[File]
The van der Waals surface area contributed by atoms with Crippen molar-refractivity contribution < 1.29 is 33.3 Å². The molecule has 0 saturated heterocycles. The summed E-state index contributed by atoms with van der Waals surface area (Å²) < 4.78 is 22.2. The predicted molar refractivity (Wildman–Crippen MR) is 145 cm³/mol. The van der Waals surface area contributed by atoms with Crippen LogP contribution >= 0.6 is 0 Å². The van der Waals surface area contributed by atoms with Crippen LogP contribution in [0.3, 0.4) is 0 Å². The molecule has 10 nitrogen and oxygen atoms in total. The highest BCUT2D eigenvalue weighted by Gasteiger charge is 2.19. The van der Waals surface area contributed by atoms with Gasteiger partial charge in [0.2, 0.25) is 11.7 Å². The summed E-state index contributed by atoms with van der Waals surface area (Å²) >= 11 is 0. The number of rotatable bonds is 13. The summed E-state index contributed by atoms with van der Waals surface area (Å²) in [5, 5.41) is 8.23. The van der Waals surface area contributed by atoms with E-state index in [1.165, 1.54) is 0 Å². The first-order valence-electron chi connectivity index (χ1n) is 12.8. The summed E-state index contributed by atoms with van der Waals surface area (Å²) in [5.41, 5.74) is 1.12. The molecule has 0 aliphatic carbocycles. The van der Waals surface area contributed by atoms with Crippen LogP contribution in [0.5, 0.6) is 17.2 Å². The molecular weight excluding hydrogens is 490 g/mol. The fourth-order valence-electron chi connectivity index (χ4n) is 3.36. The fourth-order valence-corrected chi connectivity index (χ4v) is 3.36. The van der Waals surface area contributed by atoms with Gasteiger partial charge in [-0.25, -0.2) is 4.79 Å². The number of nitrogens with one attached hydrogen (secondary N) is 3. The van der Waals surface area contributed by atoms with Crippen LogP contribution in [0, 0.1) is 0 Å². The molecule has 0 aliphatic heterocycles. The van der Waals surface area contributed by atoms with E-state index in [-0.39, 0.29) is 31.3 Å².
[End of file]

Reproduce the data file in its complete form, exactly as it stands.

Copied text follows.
The van der Waals surface area contributed by atoms with Crippen molar-refractivity contribution < 1.29 is 33.3 Å². The molecule has 0 saturated heterocycles. The summed E-state index contributed by atoms with van der Waals surface area (Å²) < 4.78 is 22.2. The predicted molar refractivity (Wildman–Crippen MR) is 145 cm³/mol. The van der Waals surface area contributed by atoms with Crippen LogP contribution >= 0.6 is 0 Å². The van der Waals surface area contributed by atoms with Crippen LogP contribution in [0.3, 0.4) is 0 Å². The molecule has 10 nitrogen and oxygen atoms in total. The highest BCUT2D eigenvalue weighted by Gasteiger charge is 2.19. The van der Waals surface area contributed by atoms with Gasteiger partial charge in [0.2, 0.25) is 11.7 Å². The summed E-state index contributed by atoms with van der Waals surface area (Å²) >= 11 is 0. The number of rotatable bonds is 13. The summed E-state index contributed by atoms with van der Waals surface area (Å²) in [5, 5.41) is 8.23. The van der Waals surface area contributed by atoms with E-state index in [1.165, 1.54) is 0 Å². The first-order valence-electron chi connectivity index (χ1n) is 12.8. The summed E-state index contributed by atoms with van der Waals surface area (Å²) in [5.41, 5.74) is 1.12. The molecule has 0 aliphatic carbocycles. The van der Waals surface area contributed by atoms with Crippen LogP contribution in [0.5, 0.6) is 17.2 Å². The molecular weight excluding hydrogens is 490 g/mol. The fourth-order valence-electron chi connectivity index (χ4n) is 3.36. The fourth-order valence-corrected chi connectivity index (χ4v) is 3.36. The van der Waals surface area contributed by atoms with Gasteiger partial charge in [-0.25, -0.2) is 4.79 Å². The number of nitrogens with one attached hydrogen (secondary N) is 3. The van der Waals surface area contributed by atoms with Crippen LogP contribution in [0, 0.1) is 0 Å². The molecule has 0 aliphatic heterocycles. The van der Waals surface area contributed by atoms with E-state index in [-0.39, 0.29) is 31.3 Å².